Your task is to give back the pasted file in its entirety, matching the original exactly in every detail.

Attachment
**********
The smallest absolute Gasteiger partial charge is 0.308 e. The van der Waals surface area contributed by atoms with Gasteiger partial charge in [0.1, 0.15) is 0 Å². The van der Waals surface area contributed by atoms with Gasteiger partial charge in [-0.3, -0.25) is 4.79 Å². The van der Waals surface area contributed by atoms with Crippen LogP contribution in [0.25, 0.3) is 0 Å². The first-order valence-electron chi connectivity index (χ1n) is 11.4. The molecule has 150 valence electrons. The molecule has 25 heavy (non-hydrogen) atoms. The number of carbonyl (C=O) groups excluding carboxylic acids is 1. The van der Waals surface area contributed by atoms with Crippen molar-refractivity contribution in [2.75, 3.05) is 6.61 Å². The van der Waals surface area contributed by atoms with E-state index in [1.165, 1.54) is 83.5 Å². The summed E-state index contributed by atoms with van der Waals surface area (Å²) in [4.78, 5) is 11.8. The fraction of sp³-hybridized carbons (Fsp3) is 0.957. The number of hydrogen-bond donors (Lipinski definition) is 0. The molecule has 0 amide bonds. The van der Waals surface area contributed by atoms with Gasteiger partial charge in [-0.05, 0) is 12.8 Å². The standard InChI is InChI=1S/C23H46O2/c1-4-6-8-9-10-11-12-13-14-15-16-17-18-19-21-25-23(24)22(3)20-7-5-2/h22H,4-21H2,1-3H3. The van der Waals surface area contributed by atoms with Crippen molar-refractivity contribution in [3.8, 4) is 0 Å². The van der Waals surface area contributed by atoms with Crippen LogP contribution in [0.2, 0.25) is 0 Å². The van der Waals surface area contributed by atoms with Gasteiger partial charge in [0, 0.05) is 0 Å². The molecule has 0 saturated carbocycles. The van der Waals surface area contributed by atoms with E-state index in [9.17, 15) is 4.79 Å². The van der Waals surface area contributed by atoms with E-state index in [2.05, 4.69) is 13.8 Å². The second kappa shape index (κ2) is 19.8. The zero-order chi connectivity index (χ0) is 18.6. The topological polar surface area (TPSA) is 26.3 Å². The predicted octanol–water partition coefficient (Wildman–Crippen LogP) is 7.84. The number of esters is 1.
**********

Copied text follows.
The smallest absolute Gasteiger partial charge is 0.308 e. The van der Waals surface area contributed by atoms with Gasteiger partial charge in [0.1, 0.15) is 0 Å². The van der Waals surface area contributed by atoms with Gasteiger partial charge in [-0.3, -0.25) is 4.79 Å². The van der Waals surface area contributed by atoms with Crippen LogP contribution in [0.25, 0.3) is 0 Å². The first-order valence-electron chi connectivity index (χ1n) is 11.4. The molecule has 150 valence electrons. The molecule has 25 heavy (non-hydrogen) atoms. The number of carbonyl (C=O) groups excluding carboxylic acids is 1. The van der Waals surface area contributed by atoms with Crippen molar-refractivity contribution in [2.75, 3.05) is 6.61 Å². The van der Waals surface area contributed by atoms with E-state index in [1.165, 1.54) is 83.5 Å². The summed E-state index contributed by atoms with van der Waals surface area (Å²) in [4.78, 5) is 11.8. The fraction of sp³-hybridized carbons (Fsp3) is 0.957. The number of hydrogen-bond donors (Lipinski definition) is 0. The molecule has 0 amide bonds. The van der Waals surface area contributed by atoms with Gasteiger partial charge in [-0.05, 0) is 12.8 Å². The standard InChI is InChI=1S/C23H46O2/c1-4-6-8-9-10-11-12-13-14-15-16-17-18-19-21-25-23(24)22(3)20-7-5-2/h22H,4-21H2,1-3H3. The van der Waals surface area contributed by atoms with Crippen molar-refractivity contribution in [3.8, 4) is 0 Å². The van der Waals surface area contributed by atoms with Crippen LogP contribution in [0.2, 0.25) is 0 Å². The van der Waals surface area contributed by atoms with Gasteiger partial charge in [0, 0.05) is 0 Å². The molecule has 0 saturated carbocycles. The van der Waals surface area contributed by atoms with E-state index in [9.17, 15) is 4.79 Å². The van der Waals surface area contributed by atoms with E-state index in [2.05, 4.69) is 13.8 Å². The second kappa shape index (κ2) is 19.8. The zero-order chi connectivity index (χ0) is 18.6. The topological polar surface area (TPSA) is 26.3 Å². The predicted octanol–water partition coefficient (Wildman–Crippen LogP) is 7.84. The number of esters is 1.